On November 15, 2021, President Biden signed the Infrastructure Investment and Jobs Act, dedicating $550 billion over five years to the roads, bridges, water systems, Internet connections, etc. that are needed to keep our lives and economies moving and growing.
We all too often take this infrastructure for granted. Until it fails catastrophically or is closed for repairs, we don’t think about the need for maintaining or building infrastructure.
Social systems and institutions also require a complex infrastructure to support them. Business schools, for example, are part of the infrastructure needed to train business leaders — the accountants, strategists, human resource managers, etc. who keep the business sector running.
Other examples of business infrastructure include trade associations that work on everything from licensing of professionals to professional development to political advocacy. Laboratories like the Underwriters Laboratory certify that products meet functional and safety requirements. Voting machines and election officials are the infrastructure for our democracy. The list goes on — you get the idea.
The infrastructure for the philanthropic sector is equally important and perhaps even more misunderstood, so it was heartening to see some of MacKenzie Scott’s third round of giving include support for some of these key organizations.
“[T]hese organizations provide services that contribute to the effective and efficient operation of the philanthropic sector by building knowledge about giving and social issues, making giving easier for more people, and holding the sector accountable.”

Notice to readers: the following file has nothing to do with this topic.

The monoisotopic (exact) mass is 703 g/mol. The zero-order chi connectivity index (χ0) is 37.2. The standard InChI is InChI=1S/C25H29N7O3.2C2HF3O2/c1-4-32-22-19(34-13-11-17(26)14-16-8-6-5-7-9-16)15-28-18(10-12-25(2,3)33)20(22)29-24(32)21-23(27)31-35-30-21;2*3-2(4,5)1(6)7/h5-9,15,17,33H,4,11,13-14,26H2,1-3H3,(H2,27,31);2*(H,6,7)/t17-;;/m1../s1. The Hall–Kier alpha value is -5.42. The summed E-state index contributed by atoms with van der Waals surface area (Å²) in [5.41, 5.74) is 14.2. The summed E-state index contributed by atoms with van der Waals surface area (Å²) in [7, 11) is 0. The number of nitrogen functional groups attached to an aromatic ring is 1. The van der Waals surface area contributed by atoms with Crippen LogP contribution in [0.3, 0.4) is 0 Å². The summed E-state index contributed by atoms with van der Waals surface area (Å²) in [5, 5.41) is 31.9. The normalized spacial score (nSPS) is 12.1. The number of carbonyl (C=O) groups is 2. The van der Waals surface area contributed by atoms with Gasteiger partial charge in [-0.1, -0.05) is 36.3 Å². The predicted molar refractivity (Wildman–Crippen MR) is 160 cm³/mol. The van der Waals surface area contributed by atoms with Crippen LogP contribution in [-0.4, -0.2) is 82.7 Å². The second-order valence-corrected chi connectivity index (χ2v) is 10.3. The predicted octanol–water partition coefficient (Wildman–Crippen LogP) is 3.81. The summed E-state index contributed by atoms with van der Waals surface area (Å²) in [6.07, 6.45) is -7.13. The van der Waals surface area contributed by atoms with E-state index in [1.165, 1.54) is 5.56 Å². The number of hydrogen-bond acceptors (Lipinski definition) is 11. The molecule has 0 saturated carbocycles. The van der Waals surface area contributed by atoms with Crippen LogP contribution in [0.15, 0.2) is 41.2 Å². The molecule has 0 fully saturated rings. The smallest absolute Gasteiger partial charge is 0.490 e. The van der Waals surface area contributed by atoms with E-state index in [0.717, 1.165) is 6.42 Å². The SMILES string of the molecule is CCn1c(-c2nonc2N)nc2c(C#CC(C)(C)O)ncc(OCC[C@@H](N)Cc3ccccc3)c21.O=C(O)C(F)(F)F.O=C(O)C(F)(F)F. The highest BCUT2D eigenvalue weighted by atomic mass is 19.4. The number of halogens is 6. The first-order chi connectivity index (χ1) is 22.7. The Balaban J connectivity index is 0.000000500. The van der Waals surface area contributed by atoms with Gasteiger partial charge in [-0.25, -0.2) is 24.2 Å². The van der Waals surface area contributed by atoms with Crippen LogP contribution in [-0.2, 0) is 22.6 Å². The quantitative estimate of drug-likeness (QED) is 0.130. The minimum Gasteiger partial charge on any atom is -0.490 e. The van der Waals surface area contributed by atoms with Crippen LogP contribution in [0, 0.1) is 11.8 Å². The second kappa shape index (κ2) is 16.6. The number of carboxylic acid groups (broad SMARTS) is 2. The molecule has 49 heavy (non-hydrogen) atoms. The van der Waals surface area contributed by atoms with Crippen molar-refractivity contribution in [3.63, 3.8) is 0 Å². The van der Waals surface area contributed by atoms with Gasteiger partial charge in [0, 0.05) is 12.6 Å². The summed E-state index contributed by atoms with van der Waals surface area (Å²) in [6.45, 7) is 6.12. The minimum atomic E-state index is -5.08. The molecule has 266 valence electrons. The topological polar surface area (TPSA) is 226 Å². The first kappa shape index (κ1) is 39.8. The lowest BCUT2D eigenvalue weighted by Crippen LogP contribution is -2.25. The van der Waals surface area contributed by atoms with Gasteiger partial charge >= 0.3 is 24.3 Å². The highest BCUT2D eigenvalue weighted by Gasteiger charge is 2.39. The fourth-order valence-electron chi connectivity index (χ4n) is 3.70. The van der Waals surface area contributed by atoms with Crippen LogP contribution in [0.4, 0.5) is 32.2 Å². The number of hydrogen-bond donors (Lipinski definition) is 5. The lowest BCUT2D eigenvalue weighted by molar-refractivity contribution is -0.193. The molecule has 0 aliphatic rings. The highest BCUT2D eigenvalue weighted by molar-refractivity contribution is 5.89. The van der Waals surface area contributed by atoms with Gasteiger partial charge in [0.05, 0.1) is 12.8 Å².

Foundations such as the Ford, David and Lucile Packard, Hewlett, W.K. Kellogg, Kresge, and C.S. Mott Foundations have supported some of these organizations over the years. We view this infrastructure as being comprised of the following types of organizations:
Advisors and Consulting Organizations: Consultants and organizations providing both financial and philanthropic advice and consulting services to grantmakers and individual donors. The Bridgespan Group, which is advising MacKenzie Scott on her philanthropy, is an example of this type of organization.
Philanthropy Serving Organizations: Organizations with a mission to:
Regional Associations of Grantmakers: Organizations with members from a particular geographic region. The size of these regions can range from a single metropolitan area to several states.
International Organizations: Organizations that serve and organize grantmakers across the globe (e.g., WINGS).
Publications: Major print and online publications in the field, including scholarly journals. (Our own publication, The Foundation Review, is an example of this.)
Research and Information Providers: Organizations providing information of many types and formats — from research reports to online resources — including many that serve this function in addition to other roles (Candid is the largest of these).
Watchdog and Charity Review Organizations: Organizations providing facts about, and reviews of charitable organizations in order to help donors and improve transparency and accountability in the field (e.g. the National Committee for Responsive Philanthropy).
Academic Centers and Associations: These are centers and scholarly associations based in higher education institutions that provide research, teaching, and other services to the philanthropic field, including the Lilly Family School of Philanthropy at Indiana University and, of course, the Dorothy A. Johnson Center for Philanthropy.